Confessions of a Church Newsletter Junkie

By Pastor John Hulden

Yep, I love reading church newsletters. I like the pictures, the announcements, and, … the “Pastor’s Page” or “Pastor’s Corner” or “From the Pastor” or “A Word from the Pastor” — whatever it might be called.

Did you know that church council minutes are fascinating? After decades of church newsletter reading, I’d like to think I’ve become a bit of an expert in reading between the lines of those council minutes!

In the most recent batch of October newsletters, the Reformation won out over “the leaves are changing color” as the pastor’s topic. Good stuff.

So, since you, I’m guessing, don’t usually read dozens of church newsletters, here are just a smattering of highlights from your peers.

“Thanks be to God for church newsletters.”

Oak Grove Lutheran’s “From the Pastor,” by Pr. Tom Zarth, introduced the Reformation this way:

 

They call the 500th anniversary of a significant event a “quincentenary.” I can’t think of a quincentennial event I’ve ever celebrated before, but there’s one coming now. On October 31 it will be 500 years since a young German Bible professor named Martin Luther invited discussion around some of the practices of the church that he found questionable and, by all accounts, changed the world.

 

The Rev. Dr. Bill Russell (not surprising this Luther scholar wrote about the Reformation) referred the folks at Augustana Lutheran to the Smalcald Articles and shared:

As a church, we join hands with Luther to remind each other, and to proclaim to everyone, the message of God’s grace. It’s the message that formed the church of the apostles. It’s the message to which Luther sought to reform the church of his day. And it’s the reforming message we still need. This message makes the church, the church. It’s what Luther called, “The First and Chief Article.”

 

PR. CHRISTINE CHILES AND Pr. Mary Halvorson pointed to Reformation resources in their columns. Pr. Chiles wants her Maple Grove Lutherans to hear the catechism through new voices. “Download the free smartphone app of a special edition of Luther’s Small Catechism. … Visit ELCA500.org and watch minute videos of Bishop Elizabeth Eaton teaching from the Small Catechism’s explanations of the Ten Commandments.”

Pr. Halvorson of Grace University likes the Lutheran World Federation’s website (www.lutheranworld.org), especially the writings about Liberated by God’s Grace: Salvation—Not for Sale; Human Beings—Not for Sale; Creation—Not for Sale.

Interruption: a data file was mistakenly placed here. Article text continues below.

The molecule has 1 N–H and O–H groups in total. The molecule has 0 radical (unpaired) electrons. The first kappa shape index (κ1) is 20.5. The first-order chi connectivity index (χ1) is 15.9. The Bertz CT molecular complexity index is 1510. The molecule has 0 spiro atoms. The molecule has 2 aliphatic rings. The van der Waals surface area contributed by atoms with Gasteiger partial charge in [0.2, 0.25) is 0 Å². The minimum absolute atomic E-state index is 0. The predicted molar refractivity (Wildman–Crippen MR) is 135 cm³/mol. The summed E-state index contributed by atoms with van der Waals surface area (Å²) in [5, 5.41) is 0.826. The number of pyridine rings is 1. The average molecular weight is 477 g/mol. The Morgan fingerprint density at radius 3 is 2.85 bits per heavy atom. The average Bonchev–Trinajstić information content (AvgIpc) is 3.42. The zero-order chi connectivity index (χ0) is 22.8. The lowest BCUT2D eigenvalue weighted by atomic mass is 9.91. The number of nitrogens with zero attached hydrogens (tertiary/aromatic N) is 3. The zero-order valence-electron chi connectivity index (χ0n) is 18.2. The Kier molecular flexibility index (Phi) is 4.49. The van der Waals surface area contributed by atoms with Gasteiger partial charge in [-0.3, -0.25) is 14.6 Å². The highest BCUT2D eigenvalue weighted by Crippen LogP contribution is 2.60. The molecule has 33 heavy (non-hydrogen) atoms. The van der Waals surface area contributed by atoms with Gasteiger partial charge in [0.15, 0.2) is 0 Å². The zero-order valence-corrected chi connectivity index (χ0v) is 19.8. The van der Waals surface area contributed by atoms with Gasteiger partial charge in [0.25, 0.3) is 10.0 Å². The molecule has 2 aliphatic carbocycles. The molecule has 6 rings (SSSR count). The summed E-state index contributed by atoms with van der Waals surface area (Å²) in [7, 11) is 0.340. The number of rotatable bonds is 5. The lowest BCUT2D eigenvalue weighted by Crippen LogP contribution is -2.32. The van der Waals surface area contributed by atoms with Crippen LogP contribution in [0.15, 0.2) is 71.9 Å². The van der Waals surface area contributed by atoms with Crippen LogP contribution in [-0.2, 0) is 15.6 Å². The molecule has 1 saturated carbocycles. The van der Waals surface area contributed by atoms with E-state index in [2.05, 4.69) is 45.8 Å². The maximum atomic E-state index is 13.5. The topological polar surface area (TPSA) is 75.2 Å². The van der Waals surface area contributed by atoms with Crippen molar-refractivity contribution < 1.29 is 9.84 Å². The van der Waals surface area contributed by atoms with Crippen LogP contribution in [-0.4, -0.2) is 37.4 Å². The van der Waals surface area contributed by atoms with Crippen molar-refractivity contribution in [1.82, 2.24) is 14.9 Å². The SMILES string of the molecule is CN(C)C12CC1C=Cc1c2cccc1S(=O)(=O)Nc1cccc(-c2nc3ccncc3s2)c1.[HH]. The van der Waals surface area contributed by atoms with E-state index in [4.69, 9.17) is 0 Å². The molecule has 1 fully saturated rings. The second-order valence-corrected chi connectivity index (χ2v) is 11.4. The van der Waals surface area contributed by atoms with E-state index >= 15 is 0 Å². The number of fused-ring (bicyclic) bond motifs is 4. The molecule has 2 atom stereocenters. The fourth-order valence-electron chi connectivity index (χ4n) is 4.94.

“In the most recent batch of October newsletters, the Reformation won out over ‘the leaves are changing color’ as the pastor’s topic.”

Pr. Pam Stalheim-Lane reminded newsletter readers at Faith-Lilac Way that

… the need for re-forming hasn’t ended. The church – and the world around us – continues to change. In the process, we may yearn for “the good old days.” But truth be told, there has never been a time in which the church – or any person or any group – had perfectly reflected God’s will and God’s way. … How can we best love God and love our neighbor as Jesus first loved us?

I liked the headline from Pr. Rhonda Hlavinka at Salem English Lutheran:

“Nevertheless, He Persisted”

  • If you have ever held a Bible in your hands, you can thank Martin Luther and people like him who resisted and persisted. 
  • If you do not believe you need to pay your religious leaders to get your relatives (or even yourself) out of purgatory and into heaven, you can thank Martin Luther and people who followed him who resisted and persisted. 
  • If you cherish democracy, you can thank Martin Luther and his doctrine of the “priesthood of all believers.” The equality of all before God and the law was one of the reasons he and others like him resisted and persisted. 
  • If you experience religious liberty, you can thank Martin Luther and the people like him who resisted and persisted against arbitrary control by either the church or the state. 
  • If you have ever stood up to injustice and said “Here I stand,” you can thank Martin Luther and all those who followed him because they resisted and persisted. 
  • If you have ever muttered “This is most certainly true,” you can thank Martin Luther who resisted and persisted.

Thanks be to God for church newsletters. Really.

And, please enable my church newsletter habit by putting your synod office on your newsletter e-mail or postal-mail list!